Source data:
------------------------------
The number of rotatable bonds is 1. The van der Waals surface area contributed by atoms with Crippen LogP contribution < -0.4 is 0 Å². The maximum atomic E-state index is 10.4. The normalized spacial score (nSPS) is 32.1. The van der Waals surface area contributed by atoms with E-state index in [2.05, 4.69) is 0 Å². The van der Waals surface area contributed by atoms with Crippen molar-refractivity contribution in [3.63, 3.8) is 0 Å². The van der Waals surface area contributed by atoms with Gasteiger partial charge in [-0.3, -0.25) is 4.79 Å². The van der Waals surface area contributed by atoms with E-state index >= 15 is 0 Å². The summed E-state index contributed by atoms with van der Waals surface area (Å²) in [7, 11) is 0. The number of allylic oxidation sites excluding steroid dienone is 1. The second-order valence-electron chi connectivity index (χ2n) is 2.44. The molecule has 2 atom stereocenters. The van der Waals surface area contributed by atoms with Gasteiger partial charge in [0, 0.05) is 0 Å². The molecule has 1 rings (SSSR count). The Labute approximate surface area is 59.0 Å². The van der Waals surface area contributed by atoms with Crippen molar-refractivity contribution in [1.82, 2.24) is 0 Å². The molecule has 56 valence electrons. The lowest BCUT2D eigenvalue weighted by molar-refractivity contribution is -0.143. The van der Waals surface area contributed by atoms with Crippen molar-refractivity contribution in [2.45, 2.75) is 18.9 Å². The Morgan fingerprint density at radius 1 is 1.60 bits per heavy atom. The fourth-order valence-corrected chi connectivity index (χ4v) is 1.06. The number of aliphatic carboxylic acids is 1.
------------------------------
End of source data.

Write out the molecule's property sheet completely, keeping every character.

The number of rotatable bonds is 1. The van der Waals surface area contributed by atoms with Crippen LogP contribution < -0.4 is 0 Å². The maximum atomic E-state index is 10.4. The normalized spacial score (nSPS) is 32.1. The van der Waals surface area contributed by atoms with E-state index in [2.05, 4.69) is 0 Å². The van der Waals surface area contributed by atoms with Crippen molar-refractivity contribution in [3.63, 3.8) is 0 Å². The van der Waals surface area contributed by atoms with Gasteiger partial charge in [-0.3, -0.25) is 4.79 Å². The van der Waals surface area contributed by atoms with E-state index >= 15 is 0 Å². The summed E-state index contributed by atoms with van der Waals surface area (Å²) in [7, 11) is 0. The number of allylic oxidation sites excluding steroid dienone is 1. The second-order valence-electron chi connectivity index (χ2n) is 2.44. The molecule has 2 atom stereocenters. The van der Waals surface area contributed by atoms with Gasteiger partial charge in [0, 0.05) is 0 Å². The molecule has 1 rings (SSSR count). The Labute approximate surface area is 59.0 Å². The van der Waals surface area contributed by atoms with Crippen molar-refractivity contribution in [1.82, 2.24) is 0 Å². The molecule has 56 valence electrons. The lowest BCUT2D eigenvalue weighted by molar-refractivity contribution is -0.143. The van der Waals surface area contributed by atoms with Crippen molar-refractivity contribution in [2.45, 2.75) is 18.9 Å². The Morgan fingerprint density at radius 1 is 1.60 bits per heavy atom. The fourth-order valence-corrected chi connectivity index (χ4v) is 1.06. The number of aliphatic carboxylic acids is 1.